Singing is an incredibly fun and challenging activity and while many people are naturally gifted, taking lessons is an easy way to take your talent to the next level. Unfortunately, lessons are expensive and often at times not realistic. But there are many ways to strengthen your voice and improve your singing abilities, all of which can be done at home and for free.
Method One of Three:
Improving Your Technique
Relax your tongue. Your tongue can present a huge obstacle when singing. If the root of your tongue is tight, your throat will constrict and your voice will come out sounding strained.
- Position your tongue so the tip is touching your bottom row of teeth.
- Stretch your tongue out and say “Ahh” a few times to warm up your tongue before starting to sing.
Breathe from your low belly. Your singing breath comes from a different place than your regular breath does. Concentrate on taking deep breaths from your low belly by pushing out your low belly every time you breathe.
- Place one hand on your stomach, just underneath your belly button.
- Drop your jaw and breathe in, filling your lower stomach up like a balloon.
- Release all the air by hissing until you run out of breath.
- Try this three times a day, every day.
- Practice yawning and opening your throat. Try to mimic the feeling you get when you yawn every time you sing.
Drop your jaw. When you clench your jaw, the sound has to come out of a much smaller opening in your mouth. The clenching causes tension, which is then reflected in the way your voice sounds when you sing.
- For a wider, fuller sound, drop your jaw as you sing.
- Loosen your jaw a few times every day to make sure you’re not unconsciously clenching your teeth.
- Try propping your mouth open with a bottle cork and saying “A-E-I-O-U.”
Stand up straight. Singers rely on their breath to sing well, and if you’re hunched over, you can’t breathe deeply. Stand with your feet apart, and your shoulders back. Keep your chin pointed down and flex your pectorals.
- Singers tend to tip their chins up to try to reach the high notes, but this can cause vocal problems.
- Stand in front of a mirror to watch yourself sing. Make sure you don’t start hunching over as the song progresses.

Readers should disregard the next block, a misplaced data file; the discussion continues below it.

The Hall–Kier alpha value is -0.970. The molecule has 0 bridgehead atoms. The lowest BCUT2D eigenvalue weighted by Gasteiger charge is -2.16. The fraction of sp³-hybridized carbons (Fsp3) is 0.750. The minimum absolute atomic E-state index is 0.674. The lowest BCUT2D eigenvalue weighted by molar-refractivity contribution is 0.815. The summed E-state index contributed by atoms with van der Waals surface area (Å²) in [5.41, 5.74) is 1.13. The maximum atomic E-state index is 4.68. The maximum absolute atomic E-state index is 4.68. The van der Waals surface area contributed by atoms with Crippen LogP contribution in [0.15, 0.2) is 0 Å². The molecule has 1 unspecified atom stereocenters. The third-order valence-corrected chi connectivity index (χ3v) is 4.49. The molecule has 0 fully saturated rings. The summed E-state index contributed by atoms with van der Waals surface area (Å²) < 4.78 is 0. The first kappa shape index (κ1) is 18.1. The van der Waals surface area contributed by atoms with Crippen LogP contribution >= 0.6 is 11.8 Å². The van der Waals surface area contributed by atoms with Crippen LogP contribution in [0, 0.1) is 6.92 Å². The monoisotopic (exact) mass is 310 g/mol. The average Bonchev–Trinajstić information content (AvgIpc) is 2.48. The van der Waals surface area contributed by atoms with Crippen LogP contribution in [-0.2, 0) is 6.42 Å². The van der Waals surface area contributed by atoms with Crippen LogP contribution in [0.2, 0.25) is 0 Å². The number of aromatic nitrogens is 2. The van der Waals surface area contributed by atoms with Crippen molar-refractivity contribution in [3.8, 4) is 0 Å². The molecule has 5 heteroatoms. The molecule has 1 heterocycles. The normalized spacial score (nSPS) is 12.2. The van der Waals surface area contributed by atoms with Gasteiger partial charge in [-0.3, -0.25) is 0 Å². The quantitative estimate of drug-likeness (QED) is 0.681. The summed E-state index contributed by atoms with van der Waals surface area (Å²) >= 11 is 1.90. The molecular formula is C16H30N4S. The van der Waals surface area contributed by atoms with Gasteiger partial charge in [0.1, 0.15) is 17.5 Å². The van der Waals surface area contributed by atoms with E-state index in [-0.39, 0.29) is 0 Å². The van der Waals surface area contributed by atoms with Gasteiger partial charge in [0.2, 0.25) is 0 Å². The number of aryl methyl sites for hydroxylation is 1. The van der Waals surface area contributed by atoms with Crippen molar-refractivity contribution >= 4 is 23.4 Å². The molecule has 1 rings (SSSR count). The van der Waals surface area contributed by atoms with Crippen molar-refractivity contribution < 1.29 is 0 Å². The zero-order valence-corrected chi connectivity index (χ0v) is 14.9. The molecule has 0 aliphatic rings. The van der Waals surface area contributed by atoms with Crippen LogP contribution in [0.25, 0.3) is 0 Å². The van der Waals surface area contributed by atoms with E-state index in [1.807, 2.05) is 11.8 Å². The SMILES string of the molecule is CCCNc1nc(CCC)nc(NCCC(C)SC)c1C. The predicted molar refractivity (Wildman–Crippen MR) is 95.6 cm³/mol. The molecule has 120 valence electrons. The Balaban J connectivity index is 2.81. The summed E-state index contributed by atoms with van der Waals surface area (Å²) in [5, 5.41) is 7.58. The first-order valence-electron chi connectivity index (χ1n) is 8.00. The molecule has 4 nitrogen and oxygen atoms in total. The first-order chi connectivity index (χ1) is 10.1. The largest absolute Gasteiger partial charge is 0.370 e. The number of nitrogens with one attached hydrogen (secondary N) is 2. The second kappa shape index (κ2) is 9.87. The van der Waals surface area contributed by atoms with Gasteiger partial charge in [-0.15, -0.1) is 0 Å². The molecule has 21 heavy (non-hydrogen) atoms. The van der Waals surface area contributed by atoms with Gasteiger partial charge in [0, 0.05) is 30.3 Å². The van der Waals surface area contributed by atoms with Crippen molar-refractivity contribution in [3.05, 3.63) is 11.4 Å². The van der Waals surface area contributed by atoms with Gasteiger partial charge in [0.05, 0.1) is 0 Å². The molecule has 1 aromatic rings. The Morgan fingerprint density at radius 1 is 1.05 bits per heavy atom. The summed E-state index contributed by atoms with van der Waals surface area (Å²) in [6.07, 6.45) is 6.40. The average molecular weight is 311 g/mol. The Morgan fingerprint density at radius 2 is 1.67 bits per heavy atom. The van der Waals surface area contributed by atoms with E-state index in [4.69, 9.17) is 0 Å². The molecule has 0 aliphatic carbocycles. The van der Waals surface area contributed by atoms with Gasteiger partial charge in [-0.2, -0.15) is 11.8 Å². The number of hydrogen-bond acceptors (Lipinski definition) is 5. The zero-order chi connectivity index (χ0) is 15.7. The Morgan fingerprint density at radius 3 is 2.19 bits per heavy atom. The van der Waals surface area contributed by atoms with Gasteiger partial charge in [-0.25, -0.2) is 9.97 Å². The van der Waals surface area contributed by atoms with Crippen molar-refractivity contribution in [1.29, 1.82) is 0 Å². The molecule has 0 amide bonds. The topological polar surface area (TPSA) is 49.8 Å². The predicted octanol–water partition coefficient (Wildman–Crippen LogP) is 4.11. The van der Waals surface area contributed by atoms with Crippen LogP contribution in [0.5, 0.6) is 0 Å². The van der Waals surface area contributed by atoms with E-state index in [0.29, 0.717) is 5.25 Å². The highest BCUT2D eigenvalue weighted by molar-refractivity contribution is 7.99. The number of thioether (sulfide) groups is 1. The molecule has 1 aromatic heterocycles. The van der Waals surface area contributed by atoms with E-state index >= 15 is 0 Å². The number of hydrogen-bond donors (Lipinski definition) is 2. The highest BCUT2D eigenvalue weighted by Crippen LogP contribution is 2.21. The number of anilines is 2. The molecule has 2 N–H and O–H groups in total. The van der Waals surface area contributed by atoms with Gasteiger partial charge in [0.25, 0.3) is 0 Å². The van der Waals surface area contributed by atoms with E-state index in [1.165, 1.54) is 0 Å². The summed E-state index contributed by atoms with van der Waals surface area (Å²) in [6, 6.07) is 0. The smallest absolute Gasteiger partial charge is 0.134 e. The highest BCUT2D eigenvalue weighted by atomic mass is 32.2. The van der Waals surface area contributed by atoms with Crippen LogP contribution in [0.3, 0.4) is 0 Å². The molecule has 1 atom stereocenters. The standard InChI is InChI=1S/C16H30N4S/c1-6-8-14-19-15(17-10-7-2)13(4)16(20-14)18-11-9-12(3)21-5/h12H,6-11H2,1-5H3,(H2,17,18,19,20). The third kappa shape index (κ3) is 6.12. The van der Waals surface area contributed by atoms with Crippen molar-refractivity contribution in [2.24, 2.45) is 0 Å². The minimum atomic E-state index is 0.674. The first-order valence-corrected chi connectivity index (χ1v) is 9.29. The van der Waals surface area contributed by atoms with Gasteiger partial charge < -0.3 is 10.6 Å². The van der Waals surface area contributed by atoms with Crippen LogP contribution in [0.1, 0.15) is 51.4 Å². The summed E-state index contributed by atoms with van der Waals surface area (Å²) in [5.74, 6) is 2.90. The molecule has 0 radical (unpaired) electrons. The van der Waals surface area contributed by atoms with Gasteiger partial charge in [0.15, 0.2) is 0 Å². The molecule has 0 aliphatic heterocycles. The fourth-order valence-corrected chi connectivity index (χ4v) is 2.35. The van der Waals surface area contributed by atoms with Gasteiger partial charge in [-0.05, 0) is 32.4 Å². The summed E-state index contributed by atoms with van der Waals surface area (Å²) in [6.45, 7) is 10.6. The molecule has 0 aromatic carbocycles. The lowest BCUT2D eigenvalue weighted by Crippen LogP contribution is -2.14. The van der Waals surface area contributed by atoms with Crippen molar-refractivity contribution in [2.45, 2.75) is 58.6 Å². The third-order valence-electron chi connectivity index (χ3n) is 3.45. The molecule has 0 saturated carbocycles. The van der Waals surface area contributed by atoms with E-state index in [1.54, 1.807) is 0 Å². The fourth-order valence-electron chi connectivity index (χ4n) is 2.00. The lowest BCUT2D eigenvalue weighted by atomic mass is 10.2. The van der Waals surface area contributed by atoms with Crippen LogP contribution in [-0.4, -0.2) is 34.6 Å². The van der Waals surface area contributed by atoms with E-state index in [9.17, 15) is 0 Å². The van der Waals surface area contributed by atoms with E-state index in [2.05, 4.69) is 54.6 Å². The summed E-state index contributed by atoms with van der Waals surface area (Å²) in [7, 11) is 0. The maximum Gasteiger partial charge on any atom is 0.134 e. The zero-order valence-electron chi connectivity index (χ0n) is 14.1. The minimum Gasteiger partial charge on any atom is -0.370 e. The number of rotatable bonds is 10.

Method Two of Three:
Strengthening Your Vocal and Performance Skills
Practice every day. In order to reach your full potential as a singer, you need to practice singing every day. Singers are like athletes, and the more you sing, the stronger your vocal cords will get. Also, the more comfortable you get singing, the better you will be when it’s time to perform in public.
- Try your best during your practice sessions. If you practice things incorrectly, they will become habits and bad habits are hard to break.
- Keep a practice journal to help keep track of what you’re working on.
- Write down what you’re doing well and what still needs improvement.
Record yourself singing. The way people sound in their heads is completely different from the way they sound to others. Record your practice sessions, then listen to the recordings and analyze them.
- Listen for notes that are out of tune or places where you sound off key.
- Check to see how your voice sounds – does it sound pitchy like you’re running out of breath?
- Once you have made your observations, set new goals of how to improve and try to execute on those goals.
Hum in the shower. You may be familiar with singing in the shower, but for singers, humming is actually more effective. Humming will cause your vocal cords to stretch thinner, improving flexibility and expanding your vocal range.
- Close your mouth and make an “mmm” sound while pretending you have gum in your mouth.
- Hum scales or your favourite song.
Sing in front of the mirror. A singer’s voice is only part of the package – singers also have to be very strong performers. Singing in front of a mirror will help you gauge how your movements look, judge how well you’re emoting and decide how believable you look when you’re performing in character.
- If you’re performing for musical theatre, remember to perform in a heightened manner.
- Practice what you’re going to say in between songs, or as you’re introducing yourself.
- Use the mirror to see if there are any points where you look scared, or like you’re thinking about what comes next.
Method Three of Three:
Taking Care of Your Vocal Cords
Sleep regularly. Singers don’t have the luxury of replacing their instrument because their body is their instrument. If you’re low on energy, it will affect your body and your voice.
- Figure out how much sleep you need every night. Make a bedtime and stick to it.
- The more energy you have, the more energy you can use to power your voice.
Hydrate your body. When your vocal cords are dry, your voice comes out sounding weak and scratchy. In order to keep your voice sounding strong and healthy, drink water consistently throughout the day.
- Have a glass of water during every meal and another one during a snack.
- Carry a water bottle around with you throughout the day so you don’t get thirsty.
Cut out caffeine. Coffee dehydrates the vocal cords, so singers should stay away. Instead, pour 1 teaspoon of manuka honey into a mug of warm water and add a few drops of lemon to taste.
- The honey and lemon will help stave off any colds or cases of flu.
- Try drinking this every morning with breakfast so you don’t forget.
Warm up your voice. Before you can start singing the song you’re working on, you need to warm up your voice. Without warming up, your voice will sound rusty and it’s possible over time you could do actual harm to your vocal cords.
- Try going up and down scales a few times to warm up.
- Loosen your tongue by saying a tongue twister. Try saying “Mama made me mash my M&M’s” ten times, picking up the speed each time.
- Warm up your body as well. Singers hold tension on their shoulders, necks, backs, faces and jaws, so stretch and massage those areas to keep them loose.